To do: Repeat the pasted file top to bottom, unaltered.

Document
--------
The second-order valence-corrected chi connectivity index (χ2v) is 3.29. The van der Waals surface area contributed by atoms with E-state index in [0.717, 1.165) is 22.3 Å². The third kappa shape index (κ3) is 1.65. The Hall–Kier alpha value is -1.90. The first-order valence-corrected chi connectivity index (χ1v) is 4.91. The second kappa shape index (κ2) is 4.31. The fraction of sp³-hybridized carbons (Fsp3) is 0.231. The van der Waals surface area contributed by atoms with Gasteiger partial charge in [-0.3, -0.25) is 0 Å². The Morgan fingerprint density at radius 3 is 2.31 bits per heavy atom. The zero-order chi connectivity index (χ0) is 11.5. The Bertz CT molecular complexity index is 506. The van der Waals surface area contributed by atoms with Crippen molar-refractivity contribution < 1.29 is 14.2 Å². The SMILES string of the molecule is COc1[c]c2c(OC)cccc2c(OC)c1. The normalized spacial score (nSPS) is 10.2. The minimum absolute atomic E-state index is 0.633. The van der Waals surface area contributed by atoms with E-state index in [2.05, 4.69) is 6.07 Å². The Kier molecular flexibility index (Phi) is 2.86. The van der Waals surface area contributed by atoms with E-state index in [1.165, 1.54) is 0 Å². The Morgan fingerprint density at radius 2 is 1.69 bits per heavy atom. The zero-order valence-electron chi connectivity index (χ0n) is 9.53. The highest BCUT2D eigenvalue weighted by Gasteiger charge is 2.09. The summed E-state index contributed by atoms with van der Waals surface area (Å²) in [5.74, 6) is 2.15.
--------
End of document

The second-order valence-corrected chi connectivity index (χ2v) is 3.29. The van der Waals surface area contributed by atoms with E-state index in [0.717, 1.165) is 22.3 Å². The third kappa shape index (κ3) is 1.65. The Hall–Kier alpha value is -1.90. The first-order valence-corrected chi connectivity index (χ1v) is 4.91. The second kappa shape index (κ2) is 4.31. The fraction of sp³-hybridized carbons (Fsp3) is 0.231. The van der Waals surface area contributed by atoms with Gasteiger partial charge in [-0.3, -0.25) is 0 Å². The Morgan fingerprint density at radius 3 is 2.31 bits per heavy atom. The zero-order chi connectivity index (χ0) is 11.5. The Bertz CT molecular complexity index is 506. The van der Waals surface area contributed by atoms with Crippen molar-refractivity contribution < 1.29 is 14.2 Å². The SMILES string of the molecule is COc1[c]c2c(OC)cccc2c(OC)c1. The normalized spacial score (nSPS) is 10.2. The minimum absolute atomic E-state index is 0.633. The van der Waals surface area contributed by atoms with E-state index in [2.05, 4.69) is 6.07 Å². The Kier molecular flexibility index (Phi) is 2.86. The van der Waals surface area contributed by atoms with E-state index in [1.165, 1.54) is 0 Å². The Morgan fingerprint density at radius 2 is 1.69 bits per heavy atom. The zero-order valence-electron chi connectivity index (χ0n) is 9.53. The highest BCUT2D eigenvalue weighted by Gasteiger charge is 2.09. The summed E-state index contributed by atoms with van der Waals surface area (Å²) in [5.74, 6) is 2.15.